vv 2-3. Joel and Abijah, his oldest sons, held court in Beersheba. But they were not like their father, for they were greedy for money. They accepted bribes and perverted justice.
We met events like this in our earlier readings when we reflected on the fact that Eli’s sons didn’t follow in their father’s footsteps. It is heart-breaking for a father to see his son’s going off the rails, but it is a strong reminder that faith and obedience to God does not run in the family genes. Children have to take personal steps of obedience and faith if they are to follow the faith of their fathers. Parents have a distinct responsibility to both teach and model their faith so that their children see it and understand what it is about. The decision to follow or reject faith in Jesus is the personal responsibility of each child. Parents can only pray and encourage them.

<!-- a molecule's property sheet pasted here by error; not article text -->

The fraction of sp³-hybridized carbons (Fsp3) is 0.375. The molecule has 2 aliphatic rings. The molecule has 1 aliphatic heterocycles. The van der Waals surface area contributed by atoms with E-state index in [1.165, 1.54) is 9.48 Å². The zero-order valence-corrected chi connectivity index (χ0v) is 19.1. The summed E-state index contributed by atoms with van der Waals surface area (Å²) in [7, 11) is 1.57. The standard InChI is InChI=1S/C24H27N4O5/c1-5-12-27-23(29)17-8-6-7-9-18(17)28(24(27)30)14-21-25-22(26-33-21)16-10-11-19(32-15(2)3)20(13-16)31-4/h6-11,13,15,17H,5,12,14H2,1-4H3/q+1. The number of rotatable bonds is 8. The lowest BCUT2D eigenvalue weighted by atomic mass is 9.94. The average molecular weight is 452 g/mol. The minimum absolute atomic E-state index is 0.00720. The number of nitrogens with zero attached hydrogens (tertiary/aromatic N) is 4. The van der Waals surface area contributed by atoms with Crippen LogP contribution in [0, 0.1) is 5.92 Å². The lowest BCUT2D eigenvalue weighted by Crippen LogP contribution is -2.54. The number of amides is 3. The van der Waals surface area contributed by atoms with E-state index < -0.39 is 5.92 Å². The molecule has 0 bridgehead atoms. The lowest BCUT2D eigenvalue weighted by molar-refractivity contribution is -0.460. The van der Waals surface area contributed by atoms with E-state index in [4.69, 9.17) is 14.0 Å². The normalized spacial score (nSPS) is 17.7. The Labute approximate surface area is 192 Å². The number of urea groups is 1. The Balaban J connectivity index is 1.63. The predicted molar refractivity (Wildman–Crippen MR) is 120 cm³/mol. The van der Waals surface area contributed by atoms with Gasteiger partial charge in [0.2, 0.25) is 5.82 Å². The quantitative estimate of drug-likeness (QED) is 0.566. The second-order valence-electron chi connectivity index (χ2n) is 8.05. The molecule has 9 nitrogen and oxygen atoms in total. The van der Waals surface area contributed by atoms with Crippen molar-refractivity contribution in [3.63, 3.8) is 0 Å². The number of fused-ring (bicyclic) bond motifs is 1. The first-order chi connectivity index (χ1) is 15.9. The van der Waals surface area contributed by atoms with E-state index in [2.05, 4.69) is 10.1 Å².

With his two eldest sons unwilling to administer proper justice, Samuel finds himself confronted with a totally new situation. The leaders of the people press for a new ruler, a King, ‘Give us a king to judge us like all the other nations have.‘ (v 5). Their eyes were fixed on a King-Warrior, a powerful person who would lead socially and also in battle for them. (v 20) That was the norm as far as they were concerned.
Samuel saw this as an affront to God as well as to himself. He believed God was the proper leader, and all other leaders were themselves led by God. Hence his going back to God, almost in despair I sense. The scene is now set for the appointment of Israel’s first King, with Samuel as the King-Maker.